- Black and White men younger than 50 years of age demonstrate similar outcomes after radical prostatectomy. [JOURNAL ARTICLE]
- BMC Urol 2014 Dec 11; 14(1):98.
Black men with prostate cancer are diagnosed at a younger age, present with more aggressive disease, and experience higher mortality. We sought to assess pathological features and biochemical recurrence (BCR) in young men undergoing radical prostatectomy (RP) to determine if there is a difference between black and white men closer to the time of disease initiation.We identified 551 white and 99 black men at a tertiary cancer center who underwent RP at <=50 years of age. Baseline and pathological features were compared between the two groups. Cox proportional hazards models were utilized to examine the association of race and BCR, and Kaplan-Meier curves were generated to determine biochemical recurrence-free survival (bRFS).There were no differences in median age at surgery, biopsy Gleason score, or comorbidity. Black men had higher preoperative PSA (6.1 ng/ml vs 4.7 ng/ml, p = 0.004), but a greater percentage were cT1c (78% vs 63%), compared to white men. On multivariate analysis, black men demonstrated significantly lower odds of non-organ confined disease (OR 0.39; 95% CI: 0.18, 0.81; p = 0.01) and extracapsular extension (ECE) (OR 0.38; 95% CI: 0.18, 0.81, p = 0.01), and had no difference in Gleason score upgrading and seminal vesicle invasion compared to white men. There was no significant difference in bRFS in men with organ-confined disease; however, among men with locally advanced disease black men trended towards greater BCR (p = 0.052). Black men had 2-year bRFS of 56% vs 75% in white men.In this single institution study, there does not appear to be a racial disparity in outcomes among younger men who receive RP for prostate cancer. Black and white men in our cohort demonstrate similar bRFS with pathologically confirmed organ-confined disease. There may be greater risk of BCR among black men locally advanced disease compared to white men, suggesting that locally advanced disease is biologically more aggressive in black men.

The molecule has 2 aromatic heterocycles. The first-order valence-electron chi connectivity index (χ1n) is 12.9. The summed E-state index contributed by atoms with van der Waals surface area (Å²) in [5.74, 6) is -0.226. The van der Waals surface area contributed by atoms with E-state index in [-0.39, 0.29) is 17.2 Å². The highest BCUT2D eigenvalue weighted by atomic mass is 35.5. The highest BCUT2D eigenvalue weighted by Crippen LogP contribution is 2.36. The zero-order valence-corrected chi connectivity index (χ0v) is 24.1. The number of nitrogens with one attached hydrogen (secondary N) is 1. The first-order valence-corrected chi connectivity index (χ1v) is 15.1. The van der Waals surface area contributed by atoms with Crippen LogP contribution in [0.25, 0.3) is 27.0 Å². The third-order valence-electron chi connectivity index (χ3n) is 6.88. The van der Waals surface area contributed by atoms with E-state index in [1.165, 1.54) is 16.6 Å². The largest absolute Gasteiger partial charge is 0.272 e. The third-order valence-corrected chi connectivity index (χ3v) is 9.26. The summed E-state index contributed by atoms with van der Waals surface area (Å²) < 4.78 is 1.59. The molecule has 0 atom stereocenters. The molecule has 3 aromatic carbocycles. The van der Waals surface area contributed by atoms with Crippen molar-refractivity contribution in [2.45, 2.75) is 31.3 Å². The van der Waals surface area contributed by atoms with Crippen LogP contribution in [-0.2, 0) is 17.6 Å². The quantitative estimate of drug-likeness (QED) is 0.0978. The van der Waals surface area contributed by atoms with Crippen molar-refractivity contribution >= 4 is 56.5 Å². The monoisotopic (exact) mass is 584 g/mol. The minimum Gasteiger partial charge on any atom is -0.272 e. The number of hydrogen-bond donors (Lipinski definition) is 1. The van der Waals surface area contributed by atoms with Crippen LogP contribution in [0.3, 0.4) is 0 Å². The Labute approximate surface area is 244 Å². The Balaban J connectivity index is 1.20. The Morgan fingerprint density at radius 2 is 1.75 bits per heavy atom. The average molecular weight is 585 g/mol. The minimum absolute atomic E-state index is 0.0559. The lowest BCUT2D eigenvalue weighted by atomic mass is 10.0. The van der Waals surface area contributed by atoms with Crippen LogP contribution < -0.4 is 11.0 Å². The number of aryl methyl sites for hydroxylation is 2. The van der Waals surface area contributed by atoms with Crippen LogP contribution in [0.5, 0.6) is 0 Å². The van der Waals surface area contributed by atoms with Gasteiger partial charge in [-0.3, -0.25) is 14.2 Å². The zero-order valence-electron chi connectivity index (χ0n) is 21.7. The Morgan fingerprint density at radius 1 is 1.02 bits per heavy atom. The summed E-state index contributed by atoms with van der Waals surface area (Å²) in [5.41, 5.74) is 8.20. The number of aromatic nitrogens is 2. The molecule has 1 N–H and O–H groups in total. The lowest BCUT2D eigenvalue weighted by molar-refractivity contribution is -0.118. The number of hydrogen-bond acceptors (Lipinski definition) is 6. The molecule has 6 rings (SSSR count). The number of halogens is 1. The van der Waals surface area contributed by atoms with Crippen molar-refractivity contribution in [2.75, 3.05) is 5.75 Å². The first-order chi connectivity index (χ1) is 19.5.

- Oncologic results of Nephron sparing endoscopic approach for upper tract low grade transitional cell carcinoma in comparison to nephroureterectomy - a case control study. [Journal Article]
- BMC Urol 2014; 14(1):97.
There is paucity of data as to the results of the endoscopic approach in comparison to the golden standard of nephro-ureterectomy in elective, low grade TCC, patients. Our purpose is to report our results of a nephron sparing approach compared to nephro-ureterectomy in those patients.From a retrospective data base we identified 25 patients and 23 patients who underwent a nephron sparing ureterosocpic resection and nephro-reterectomy for low grade UT-TCC, respectively. The endoscopic technique included endoscopic tumor biopsy followed by primary resection and/or fulguration. The nephron sparing group was followed by bi-annual ureteroscopy and upper tract imaging, timely cystoscopy and urine cytology collection. Data for overall and disease related mortality, bladder and ureteral TCC recurrence and renal function are reported in both groups.Median follow - up time was 26 months. 11 (44%) patients developed bladder recurrence at a median period of 9 months after initial ureteroscopy, compared to 9 (39%) in the NUx group (P < 0.05). Recurrent ureteral low grade TCC was observed in 9 patients (median: 9 months). All were treated endoscopicaly successfully. Renal function remained stable in the nephron sparing group. No disease related mortality was recorded in the nephron-sparing group while one patient died of his disease following NUx.Disease related mortality following a nephron sparing endoscopic approach or nephroureterectomy for low grade upper tract TCC is excellent. However, the nephron sparing approach is associated with a relatively high rate of ureteral and bladder recurrence. Therefore, a stringent follow-up protocol is required.